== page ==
Tuesday, July 14, 2015

Why Debate Is Pointless


Belief In Bigfoot: Why Debate Is Pointless

By Dorraine Fisher


I'm going to tell you something you may not want to hear. Will you change the way you think based on what I say? The odds are against it for lots of scientific reasons, but you know I'm going to say it all anyway.

I no longer debate the existence of bigfoot...or anything else for that matter. And people often ask me why. Citing that debate is healthy thing. But I strenuously disagree for reasons about which I've spent a lot of time thinking.


When I was still new to bigfoot research, I was easily pulled into debate after debate with skeptics. I knew what I knew and no one was going to try and tell me otherwise. But I've since learned that ANY debate about Bigfoot with ANYONE is pointless. And I'll tell you why. But this story can't be told without delving into basic human nature. Yes, here I go again

First of all, what is a debate? It's basically an argument, right? Perhaps it takes place in a controlled environment and both sides are given a chance to speak. But it's still an argument nonetheless. And an argument is a conflict of sorts, or a fight...without guns or fists. But still a fight at its core.

And in the event of a conflict, we, as humans, are hard-wired to try and accomplish one objective: winning. We can't help ourselves, really. Instinct is a powerful thing. And when instinct takes over, logic and reasoning inadvertently go right out the window. It's not about finding the truth. It's about winning the argument. And just like any competition, you'll basically do whatever you can get away with in order to achieve that goal.

But why is that? Don't the “facts” speak for themselves?

They do, but only if others are really listening to what's being said.

The facts can get lost in the midst of all the preconceived ideas of the debaters. But what preconceived ideas could these debaters possibly have, you ask? The same preconceived ideas that all humans (yes, everyone) are guilty of harboring. And that is the idea that the other side of the argument has some hidden agenda. The belief that everything coming out of their mouth is a blatant lie. You see this in social-political arenas all the time. Even the soundest reason won't change the view of the opposing side, because you are the enemy. You have to be wrong.

If we believe they're lying about everything, the facts won't matter. All the work and frustration it took to collect all those facts is moot...because they're hard-wired to NOT believe them anyway. The opposing side is the enemy. And the enemy is ALWAYS wrong. Right? That's what we all think.


And, of course, you may agree with a lot of what I've said here, but you'll feel sure it doesn't apply to you. Right?

Sorry. Everyone is guilty of all this. No one is exempt. We ALL have this entrenched, burning need to be right and will fight literally to the death to prove it. Why? Because being right is the most important thing in the world. The person who's right gets all the perks; sometimes even gets to be king or queen. Being right is everything. No one wants to hang out with the person who lost the fight. And fear of isolation in a social species like humans is a pretty powerful thing. We don't want to be alone. So in order to be elevated in stature, we need to be right. Or, at the very least, we need to make the other side look wrong. Very, very wrong.

You see, science has this thing called the argumentative theory of reasoning. And the idea behind it is that we humans didn't take up debate about a subject in order to discover some universal truth. We did it to try and exert authority over others. It theorizes that humans didn't evolve the ability to reason so they could find the truth or make better decisions. We evolved reasoning skills in order to convince others or to be cautious of what they try to convince us.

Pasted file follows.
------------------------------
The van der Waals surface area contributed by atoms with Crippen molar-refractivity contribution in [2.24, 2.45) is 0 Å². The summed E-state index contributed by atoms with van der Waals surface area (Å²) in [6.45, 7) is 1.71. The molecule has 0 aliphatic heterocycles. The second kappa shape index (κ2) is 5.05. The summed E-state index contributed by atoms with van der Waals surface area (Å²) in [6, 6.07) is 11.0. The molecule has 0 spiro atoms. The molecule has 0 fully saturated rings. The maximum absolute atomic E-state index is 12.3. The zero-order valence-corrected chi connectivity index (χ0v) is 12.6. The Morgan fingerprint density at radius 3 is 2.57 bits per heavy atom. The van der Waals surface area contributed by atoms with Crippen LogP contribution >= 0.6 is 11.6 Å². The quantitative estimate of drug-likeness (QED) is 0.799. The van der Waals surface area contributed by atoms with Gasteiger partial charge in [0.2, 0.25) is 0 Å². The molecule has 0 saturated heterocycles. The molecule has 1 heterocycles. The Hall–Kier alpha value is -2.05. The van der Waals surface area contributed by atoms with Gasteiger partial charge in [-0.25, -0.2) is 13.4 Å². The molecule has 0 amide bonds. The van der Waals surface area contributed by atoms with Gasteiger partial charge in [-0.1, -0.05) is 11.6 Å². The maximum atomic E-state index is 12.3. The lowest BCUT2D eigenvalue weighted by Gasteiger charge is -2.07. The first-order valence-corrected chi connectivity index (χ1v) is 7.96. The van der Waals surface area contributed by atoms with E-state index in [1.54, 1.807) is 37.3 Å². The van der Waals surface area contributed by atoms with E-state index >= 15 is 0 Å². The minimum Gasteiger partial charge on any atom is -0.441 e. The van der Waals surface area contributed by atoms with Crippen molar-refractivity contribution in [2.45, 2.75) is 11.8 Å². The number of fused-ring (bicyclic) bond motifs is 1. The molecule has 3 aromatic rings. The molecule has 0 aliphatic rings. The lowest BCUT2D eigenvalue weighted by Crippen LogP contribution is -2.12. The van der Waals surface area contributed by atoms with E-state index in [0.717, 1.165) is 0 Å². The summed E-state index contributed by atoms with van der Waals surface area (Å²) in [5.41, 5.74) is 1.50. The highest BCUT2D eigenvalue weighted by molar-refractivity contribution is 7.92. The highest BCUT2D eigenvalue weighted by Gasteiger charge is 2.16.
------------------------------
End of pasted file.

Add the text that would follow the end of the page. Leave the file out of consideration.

In a nutshell, we're suspicious by nature. It was a very important survival mechanism. And as much as we'd all like to think we've evolved as a species, we're still animals after all. Maybe it was designed to help us be wary of strangers and to preserve our own lives. So, it's at least easy to say it's not really our fault. We're flawed human beings.

But that, my friends, is why I don't debate Bigfoot or anything else any more. How often do you see someone's opinion being changed by a solid point that was raised? They don't really hear that point or comprehend because maybe their basic human instincts of suspicion have kicked in. It's mostly about winning. And they're in safety mode. Maybe that skill has outlived its usefulness in the modern world, but it's still there nonetheless. Not to mention again that humans are naturally competitive and have to win the argument at all costs.

So how much do you really think sound reasoning and truth really matter?

And you can tell yourself Dorraine is crazy and she can't possibly be talking about me. But you're guilty. We all are. We're hopelessly human. And it's a hard pill to swallow that we may have advanced ourselves, survived, and even thrived as a species by actually ignoring facts and truth in favor of winning an argument.

So the next time you feel this burning need to build your case and put all kinds of facts together to support your argument, remember I said to not waste your time and energy. It won't get you anywhere but the land of frustration. ******DF




This Post By TCC Team Member Dorraine Fisher. Dorraine is a Professional Writer, a nature, wildlife and Bigfoot enthusiast who has written for many magazines. Dorraine conducts research, special interviews and more for The Crypto Crew. Get Dorraine's book The Book Of Blackthorne!



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3 comments:

  1. Jumping link after link I managed to find and read this piece. Everything looks pretty logic and reasonable at first, but there's a lot of misconceptions there that I seem to catch easier due the fact that I don't share your culture.

    You are right about an argument, it is a clash of two different opinions, so it is a fight. But is wrong to assume it's about winning things. You have to remember that human have a lot of different cultures, and sometimes what is completely undebatable for your culture is totally different in other's.

    For example, two people may discuss about a football team, their objective may not be winning, but rather defend some honor, especially when one of the teams are really bad, it becomes a matter of defending. It can be a matter of justifying yourself, like when you debate who's pretty and people think you are just crazy, you debate not to win, but to justify your own taste.

    You may say that justifying and defending is a type of winning, but sometimes all you trying to do is say that your option is also valid, not that it is the best. How can that be a win?